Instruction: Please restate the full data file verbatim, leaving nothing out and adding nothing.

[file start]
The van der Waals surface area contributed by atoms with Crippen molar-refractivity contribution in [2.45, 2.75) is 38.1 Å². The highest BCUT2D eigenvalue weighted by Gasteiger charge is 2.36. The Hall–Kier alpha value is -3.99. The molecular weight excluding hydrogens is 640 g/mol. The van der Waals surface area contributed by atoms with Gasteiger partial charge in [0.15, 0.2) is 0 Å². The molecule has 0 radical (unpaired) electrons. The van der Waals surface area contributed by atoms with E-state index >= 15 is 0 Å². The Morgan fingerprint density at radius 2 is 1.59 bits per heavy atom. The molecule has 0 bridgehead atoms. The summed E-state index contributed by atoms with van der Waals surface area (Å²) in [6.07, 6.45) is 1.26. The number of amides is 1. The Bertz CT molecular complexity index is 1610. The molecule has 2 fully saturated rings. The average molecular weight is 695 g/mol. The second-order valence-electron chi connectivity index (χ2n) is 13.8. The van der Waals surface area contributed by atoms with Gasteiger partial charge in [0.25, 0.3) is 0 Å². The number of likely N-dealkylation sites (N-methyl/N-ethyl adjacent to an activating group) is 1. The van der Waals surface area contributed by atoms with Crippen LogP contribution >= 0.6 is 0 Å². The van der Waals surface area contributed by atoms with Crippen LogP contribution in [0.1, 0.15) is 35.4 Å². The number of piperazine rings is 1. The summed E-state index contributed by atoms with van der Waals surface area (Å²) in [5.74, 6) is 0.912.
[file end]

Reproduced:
The van der Waals surface area contributed by atoms with Crippen molar-refractivity contribution in [2.45, 2.75) is 38.1 Å². The highest BCUT2D eigenvalue weighted by Gasteiger charge is 2.36. The Hall–Kier alpha value is -3.99. The molecular weight excluding hydrogens is 640 g/mol. The van der Waals surface area contributed by atoms with Gasteiger partial charge in [0.15, 0.2) is 0 Å². The molecule has 0 radical (unpaired) electrons. The van der Waals surface area contributed by atoms with E-state index >= 15 is 0 Å². The Morgan fingerprint density at radius 2 is 1.59 bits per heavy atom. The molecule has 0 bridgehead atoms. The summed E-state index contributed by atoms with van der Waals surface area (Å²) in [6.07, 6.45) is 1.26. The number of amides is 1. The Bertz CT molecular complexity index is 1610. The molecule has 2 fully saturated rings. The average molecular weight is 695 g/mol. The second-order valence-electron chi connectivity index (χ2n) is 13.8. The van der Waals surface area contributed by atoms with Gasteiger partial charge in [0.25, 0.3) is 0 Å². The number of likely N-dealkylation sites (N-methyl/N-ethyl adjacent to an activating group) is 1. The van der Waals surface area contributed by atoms with Crippen LogP contribution >= 0.6 is 0 Å². The van der Waals surface area contributed by atoms with Crippen LogP contribution in [0.1, 0.15) is 35.4 Å². The number of piperazine rings is 1. The summed E-state index contributed by atoms with van der Waals surface area (Å²) in [5.74, 6) is 0.912.